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BMA Saraji focuses on shift flexibility for local mums

crib relief engages with locals
BHPs Saraji Crib relief programs has had benefits for the local community

The ‘local crib relief’ program at the BHP Mitsubishi Alliance (BMA) Saraji coal mine in Dysart, Queensland is a great illustration of how thinking inclusively can deliver for a workplace, business and the local community. The program has resulted in shift flexibility to cater to locals in the community.

By engaging closely with a prominent community group, we were able to unlock the local talent pool and create a more diverse and flexible workforce. This has led to sizeable cost savings and efficiency gains, and provided a welcome boost to the local economy.

BHP says ‘It is a happier and safer place to work now too.’

The program relates to the fleet of trucks at Saraji that run continuously to remove the soil and rock (called the overburden) above the metallurgical coal. This requires a team of relief truck drivers to ‘hot-seat’ while drivers have scheduled meal breaks – this is called ‘crib relief’; a ‘crib’ being a meal break.

Traditionally, relief drivers were brought in from outside the local area and worked a full shift. We were asked to find a better solution that was locally focused.

The change came about through an idea that was as simple as it was effective. It involved reducing the shift length and better aligning shifts with school hours. Early on, we began consultation with the local Women in Mining forum and this proved a hugely important driver behind the program’s eventual success.

This engagement helped in spreading the intent of the program and in structuring it to fit around what the community wanted, so it could be successful and sustainable. It also raised considerable awareness – so much so that when the program was launched, we were inundated with over 120 applications.

There is now greater participation in local sporting clubs, schools and community groups, and those extra local wages are helping local businesses

The benefits have been many. The program has created 50 local roles when previously we would have brought in personnel from outside the area. What this has done is direct $4 million in wages directly into the local community as well as delivering $4 million in cost savings for BMA through structuring these roles around ‘crib relief’ times.

It has also helped the pre-strip team deliver over 23 per cent female workforce participation as well as providing additional flexible work options for our workforce.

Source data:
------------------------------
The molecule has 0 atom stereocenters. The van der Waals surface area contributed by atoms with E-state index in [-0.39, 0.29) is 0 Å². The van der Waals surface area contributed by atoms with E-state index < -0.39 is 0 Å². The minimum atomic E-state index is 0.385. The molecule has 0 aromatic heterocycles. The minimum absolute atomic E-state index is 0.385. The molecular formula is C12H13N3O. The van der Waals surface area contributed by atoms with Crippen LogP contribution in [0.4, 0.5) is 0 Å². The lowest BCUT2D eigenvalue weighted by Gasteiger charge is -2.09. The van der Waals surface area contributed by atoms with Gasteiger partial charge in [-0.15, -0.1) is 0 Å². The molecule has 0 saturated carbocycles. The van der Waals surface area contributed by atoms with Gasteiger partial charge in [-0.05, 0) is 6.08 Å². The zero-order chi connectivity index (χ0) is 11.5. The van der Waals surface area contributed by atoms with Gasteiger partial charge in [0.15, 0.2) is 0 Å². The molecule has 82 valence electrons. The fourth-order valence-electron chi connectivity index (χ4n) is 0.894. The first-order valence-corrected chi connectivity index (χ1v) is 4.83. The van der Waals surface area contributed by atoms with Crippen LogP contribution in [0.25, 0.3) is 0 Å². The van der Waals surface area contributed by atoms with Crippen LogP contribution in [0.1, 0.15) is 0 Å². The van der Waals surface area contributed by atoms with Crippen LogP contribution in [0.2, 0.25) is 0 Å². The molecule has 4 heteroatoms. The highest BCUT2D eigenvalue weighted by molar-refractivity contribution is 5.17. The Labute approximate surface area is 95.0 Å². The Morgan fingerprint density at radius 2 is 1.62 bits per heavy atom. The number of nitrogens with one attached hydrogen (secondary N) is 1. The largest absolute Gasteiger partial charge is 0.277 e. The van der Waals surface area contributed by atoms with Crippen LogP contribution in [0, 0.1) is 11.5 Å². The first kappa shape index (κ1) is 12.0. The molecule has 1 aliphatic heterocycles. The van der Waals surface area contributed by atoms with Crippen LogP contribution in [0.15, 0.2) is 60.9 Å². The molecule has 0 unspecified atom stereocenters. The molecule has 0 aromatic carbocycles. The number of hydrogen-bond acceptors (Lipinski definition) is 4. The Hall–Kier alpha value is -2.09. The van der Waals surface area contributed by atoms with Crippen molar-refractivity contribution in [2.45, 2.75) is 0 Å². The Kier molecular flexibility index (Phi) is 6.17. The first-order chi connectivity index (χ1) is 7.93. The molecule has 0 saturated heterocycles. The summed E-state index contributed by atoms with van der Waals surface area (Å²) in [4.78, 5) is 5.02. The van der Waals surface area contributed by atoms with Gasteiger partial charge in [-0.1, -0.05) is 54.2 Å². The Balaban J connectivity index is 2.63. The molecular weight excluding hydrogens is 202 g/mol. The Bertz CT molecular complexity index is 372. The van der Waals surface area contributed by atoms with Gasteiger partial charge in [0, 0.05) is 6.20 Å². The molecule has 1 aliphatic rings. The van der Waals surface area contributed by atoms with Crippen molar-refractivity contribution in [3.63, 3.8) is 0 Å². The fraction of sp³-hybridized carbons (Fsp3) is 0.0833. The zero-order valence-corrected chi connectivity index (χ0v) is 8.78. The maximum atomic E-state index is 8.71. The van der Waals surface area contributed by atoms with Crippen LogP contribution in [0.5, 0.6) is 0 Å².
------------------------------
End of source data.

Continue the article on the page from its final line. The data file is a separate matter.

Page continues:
The impact on the local community has been equally positive. The program brought 20 families back into the area into housing previously left vacant, with another 20 or so families now on a waiting list to join them. There is now greater participation in local sporting clubs, schools and community groups, and those extra local wages are helping local businesses.

We have witnessed a noticeable improvement in workforce culture and morale arising out of employees sharing skills and knowledge with members of the community, often family and friends, who are new to the industry. This has lifted our hazard reporting and provided opportunities for operators to develop new skills such as taking on formal training roles and responsibilities.

BHP said that ‘Such has been the success of the ‘local crib relief’ program at Saraji, we are now looking at taking the learnings and applying them to other parts of our business’

The program has been a great best practice example of community engagement to achieve a positive outcome.

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  • They are poorly trained, ignorant, think they are entitled because their husbands/partners work there.
    They have the most accidents/incidents on site but nothing is ever reported because husbands/partners work there. They threaten safety at every turn. No one wants them on their circuit. We actually and actively try not to be on their circuit.
    They Whinge all day, every day that they have to work the full 5 hours. Poor babies having to wo4k to their contract.
    Cause more HR dramas than any other worker.
    Production is not increased or maintained by the use of a relief crew.
    In the community, they only got the job because husband/partner works there. They do not maintain theircommunity activites. They do not maintain community friendships or connections. Their attitude in town changes and their attittude of entitlement isolates them from long term friends and commitments.
    All this releif crew has done is threaten the safety of all workers involved, highlight how protected partners/husbands/wives are from correct incident investigations and how easily it is to divide a small community.
    A failure of the highest magnitude.

AMSJ April 2022